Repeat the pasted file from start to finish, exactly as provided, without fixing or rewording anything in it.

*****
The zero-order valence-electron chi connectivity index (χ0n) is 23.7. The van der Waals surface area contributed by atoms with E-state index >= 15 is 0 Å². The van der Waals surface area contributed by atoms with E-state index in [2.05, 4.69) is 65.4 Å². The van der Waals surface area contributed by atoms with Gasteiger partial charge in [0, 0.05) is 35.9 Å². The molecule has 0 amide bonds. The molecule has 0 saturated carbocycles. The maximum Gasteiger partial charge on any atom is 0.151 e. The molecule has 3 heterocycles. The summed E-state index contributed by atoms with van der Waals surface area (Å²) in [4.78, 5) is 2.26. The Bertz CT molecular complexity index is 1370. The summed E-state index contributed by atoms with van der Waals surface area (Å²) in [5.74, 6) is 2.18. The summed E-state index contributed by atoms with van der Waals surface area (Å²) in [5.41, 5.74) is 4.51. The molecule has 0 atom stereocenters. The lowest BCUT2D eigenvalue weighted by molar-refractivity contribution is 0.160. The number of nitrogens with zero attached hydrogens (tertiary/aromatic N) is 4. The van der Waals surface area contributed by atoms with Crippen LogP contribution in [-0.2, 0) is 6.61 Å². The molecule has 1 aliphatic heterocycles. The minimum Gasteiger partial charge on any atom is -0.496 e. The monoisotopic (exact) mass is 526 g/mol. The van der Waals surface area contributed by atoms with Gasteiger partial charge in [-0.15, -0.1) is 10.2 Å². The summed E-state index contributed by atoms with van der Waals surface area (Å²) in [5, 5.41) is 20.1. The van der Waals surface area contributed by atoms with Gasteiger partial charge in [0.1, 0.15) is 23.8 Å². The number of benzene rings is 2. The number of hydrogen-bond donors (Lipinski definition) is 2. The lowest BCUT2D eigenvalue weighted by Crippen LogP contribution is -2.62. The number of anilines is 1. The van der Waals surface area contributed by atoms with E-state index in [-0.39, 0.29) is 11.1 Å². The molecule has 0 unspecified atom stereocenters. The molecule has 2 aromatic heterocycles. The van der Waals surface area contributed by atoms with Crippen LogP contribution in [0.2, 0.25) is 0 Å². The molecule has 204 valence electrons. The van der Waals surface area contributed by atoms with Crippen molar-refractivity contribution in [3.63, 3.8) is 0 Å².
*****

The zero-order valence-electron chi connectivity index (χ0n) is 23.7. The van der Waals surface area contributed by atoms with E-state index >= 15 is 0 Å². The van der Waals surface area contributed by atoms with E-state index in [2.05, 4.69) is 65.4 Å². The van der Waals surface area contributed by atoms with Gasteiger partial charge in [0, 0.05) is 35.9 Å². The molecule has 0 amide bonds. The molecule has 0 saturated carbocycles. The maximum Gasteiger partial charge on any atom is 0.151 e. The molecule has 3 heterocycles. The summed E-state index contributed by atoms with van der Waals surface area (Å²) in [4.78, 5) is 2.26. The Bertz CT molecular complexity index is 1370. The summed E-state index contributed by atoms with van der Waals surface area (Å²) in [5.74, 6) is 2.18. The summed E-state index contributed by atoms with van der Waals surface area (Å²) in [5.41, 5.74) is 4.51. The molecule has 0 atom stereocenters. The lowest BCUT2D eigenvalue weighted by molar-refractivity contribution is 0.160. The number of nitrogens with zero attached hydrogens (tertiary/aromatic N) is 4. The van der Waals surface area contributed by atoms with Crippen LogP contribution in [-0.2, 0) is 6.61 Å². The molecule has 1 aliphatic heterocycles. The minimum Gasteiger partial charge on any atom is -0.496 e. The monoisotopic (exact) mass is 526 g/mol. The van der Waals surface area contributed by atoms with Gasteiger partial charge in [-0.15, -0.1) is 10.2 Å². The summed E-state index contributed by atoms with van der Waals surface area (Å²) in [5, 5.41) is 20.1. The van der Waals surface area contributed by atoms with Gasteiger partial charge in [0.1, 0.15) is 23.8 Å². The number of benzene rings is 2. The number of hydrogen-bond donors (Lipinski definition) is 2. The lowest BCUT2D eigenvalue weighted by Crippen LogP contribution is -2.62. The number of anilines is 1. The van der Waals surface area contributed by atoms with E-state index in [-0.39, 0.29) is 11.1 Å². The molecule has 0 unspecified atom stereocenters. The molecule has 2 aromatic heterocycles. The van der Waals surface area contributed by atoms with Crippen LogP contribution in [0.2, 0.25) is 0 Å². The molecule has 204 valence electrons. The van der Waals surface area contributed by atoms with Crippen molar-refractivity contribution in [3.63, 3.8) is 0 Å².